Sneak Peek Alert: Vicky and Lizzie’s First Period by Andrew MacKay

Vicky and Lizzie's First Period (Kindle Cover)

Vicky & Lizzie’s First Period

Bloody Hell!

All together now…

There were two girls called Vicky & Lizzie
Who kept the Academy busy
Causing trouble and mirth
For all they were worth
Sending teachers right into a tizzy

They kicked-off a false, nasty rumour
That one of the staff was a groomer
For everyone knows
Gossip spreads out and grows
But the school didn’t quite see the humour

Would Vicky & Lizzie regret
All the damage they caused? Nah, not yet
Scheming, conniving
The girls kept on vying
A dangerous precedent was set

Vicky & Lizzie delivered a blitz
On a school at the end of its wits
Did they care? Did they f**k
They were common as muck
Those nasty, vindictive young s#!ts

This might cause upset and uproar
It’s a musical satire, what’s more
For the first time ever
We promise you’ve never
Read anything like this before

So pick up your copy today
Of a story about which you will say
That I wanted to barf
But so hard I did laugh
Vicky & Lizzie have just made my day!

 

**Today we have a sneak peek at Vicky and Lizzie’s First Period by Andrew MacKay. It is available on Amazon now and to celebrate the release, Andrew invites everyone to join the release party on Facebook. Links to Amazon and the launch party on Facebook are at the bottom- please, join us… it’s always a blast with author takeovers and tons of giveaways!

Vicky and Lizzie’s First Period is a dark musical satire and true to MacKay fashion, it is truly a one of a kind read. To give you a small taste to get your appetite going, I’m posting an excerpt from a chapter and will post one of the many songs that is held within the pages.

“Girls Just Wanna Make Bank”  (sung in the style of Cindi Lauper’s “Girls Just Wanna Have Fun)

(Lyrics by V. Hopper and L. White)

 

Vicky:

I wake up, first thing in the morning,

And think “How do I make myself look less rank?”

The answer is simple, Liz,

You can’t offer the driver a wank,

Us girls, we gotta make bank.

Oh, girls just gotta make bank…

 

Driver:

Oh-ho, girls, they wanna make bank.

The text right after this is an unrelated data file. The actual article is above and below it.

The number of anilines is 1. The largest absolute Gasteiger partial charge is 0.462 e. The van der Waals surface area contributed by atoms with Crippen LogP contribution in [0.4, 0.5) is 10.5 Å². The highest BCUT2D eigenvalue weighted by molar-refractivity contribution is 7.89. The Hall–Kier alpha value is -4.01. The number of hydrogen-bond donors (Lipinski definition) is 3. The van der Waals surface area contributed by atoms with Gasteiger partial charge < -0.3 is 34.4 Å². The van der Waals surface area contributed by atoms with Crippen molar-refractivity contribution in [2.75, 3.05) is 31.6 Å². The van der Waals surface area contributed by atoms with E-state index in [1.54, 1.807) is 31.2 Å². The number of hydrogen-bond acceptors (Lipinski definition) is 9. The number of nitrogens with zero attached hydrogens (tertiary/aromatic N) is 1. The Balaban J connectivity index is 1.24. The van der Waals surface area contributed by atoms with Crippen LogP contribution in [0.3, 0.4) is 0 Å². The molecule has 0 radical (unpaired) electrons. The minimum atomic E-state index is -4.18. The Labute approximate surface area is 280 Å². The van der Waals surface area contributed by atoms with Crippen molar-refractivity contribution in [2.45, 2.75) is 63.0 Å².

Vicky and Lizzie run alongside the car.
The driver toots his horn and winks at the pair.

 

Lizzie:

We can’t afford

To buy all the stuff we want

With the shitty pocket money we get.

Our parents force us to go on the rob

Us girls, we gotta make bank.

 

Driver:

Yes, you girls,

You gotta make bank.

 

The pedestrians stop and dance with the pair of girls.

An elderly couple with shopping bags.
A young mother with a baby in stroller.

 

Vicky & Lizzie:
Girls, we want,

Want to make bank.

 

Pedestrians:

When the school day starts and stuff,

Oh girls, you just want to make bank.

 

Vicky and Lizzie run off with a hop, skip and a jump.

A flurry of school kids join them as they
turn into the school road.

 

Vicky:

Some boys think that Lizzie and I

Do it for attention and lols.

We want to be the ones that they never blank

So us girls,

We go and make bank.

The other kids line up. Lizzie opens her bag and takes the money from the school children who buy the stolen sweets.

 

Children:

You need to,

You just need to-oo…

 

Lizzie:

Us girls just,

Wanna make bank.

 

         Lizzie slammed her rucksack on the wall outside the school. A torrent of students poured around them, making their way into the grounds.

Vicky pulled out her mobile phone and looked at the screen. ‘It’s only eight-twenty. We’re well early. How much did we get?’

Lizzie held up her hand and counted the gold and silver metal in her palm.

‘Dunno, hard to tell, I need to count it. Looks like about fifteen quid.’

‘It’s not enough, man,’ Vicky slapped Lizzie on the back. The brunette nearly dropped the coins to the floor. ‘We need to rake in some more cash.’

‘Be careful!’

The school buzzer blasted around the school ground entrance. Vicky looked over at the stone fountain that sat in the patio grounds. ‘Got any stuff left?’